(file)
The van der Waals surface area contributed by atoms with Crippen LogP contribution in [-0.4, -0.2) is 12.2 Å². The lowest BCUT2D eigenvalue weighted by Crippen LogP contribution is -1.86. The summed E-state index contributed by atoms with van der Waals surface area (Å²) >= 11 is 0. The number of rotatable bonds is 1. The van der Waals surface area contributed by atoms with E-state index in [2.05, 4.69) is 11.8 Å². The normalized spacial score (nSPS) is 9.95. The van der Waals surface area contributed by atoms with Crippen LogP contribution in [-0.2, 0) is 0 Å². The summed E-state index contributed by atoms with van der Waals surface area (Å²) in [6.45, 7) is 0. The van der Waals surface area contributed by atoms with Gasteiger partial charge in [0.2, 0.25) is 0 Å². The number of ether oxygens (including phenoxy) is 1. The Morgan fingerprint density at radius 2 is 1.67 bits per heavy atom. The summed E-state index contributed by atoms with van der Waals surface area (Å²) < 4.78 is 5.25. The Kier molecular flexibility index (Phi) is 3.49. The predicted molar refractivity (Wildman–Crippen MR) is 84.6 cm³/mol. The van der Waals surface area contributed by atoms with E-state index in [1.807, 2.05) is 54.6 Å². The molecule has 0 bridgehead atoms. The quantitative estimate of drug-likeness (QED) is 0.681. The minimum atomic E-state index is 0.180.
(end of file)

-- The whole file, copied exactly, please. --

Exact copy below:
The van der Waals surface area contributed by atoms with Crippen LogP contribution in [-0.4, -0.2) is 12.2 Å². The lowest BCUT2D eigenvalue weighted by Crippen LogP contribution is -1.86. The summed E-state index contributed by atoms with van der Waals surface area (Å²) >= 11 is 0. The number of rotatable bonds is 1. The van der Waals surface area contributed by atoms with E-state index in [2.05, 4.69) is 11.8 Å². The normalized spacial score (nSPS) is 9.95. The van der Waals surface area contributed by atoms with Crippen LogP contribution in [-0.2, 0) is 0 Å². The summed E-state index contributed by atoms with van der Waals surface area (Å²) in [6.45, 7) is 0. The van der Waals surface area contributed by atoms with Gasteiger partial charge in [0.2, 0.25) is 0 Å². The number of ether oxygens (including phenoxy) is 1. The Morgan fingerprint density at radius 2 is 1.67 bits per heavy atom. The summed E-state index contributed by atoms with van der Waals surface area (Å²) < 4.78 is 5.25. The Kier molecular flexibility index (Phi) is 3.49. The predicted molar refractivity (Wildman–Crippen MR) is 84.6 cm³/mol. The van der Waals surface area contributed by atoms with E-state index in [1.807, 2.05) is 54.6 Å². The molecule has 0 bridgehead atoms. The quantitative estimate of drug-likeness (QED) is 0.681. The minimum atomic E-state index is 0.180.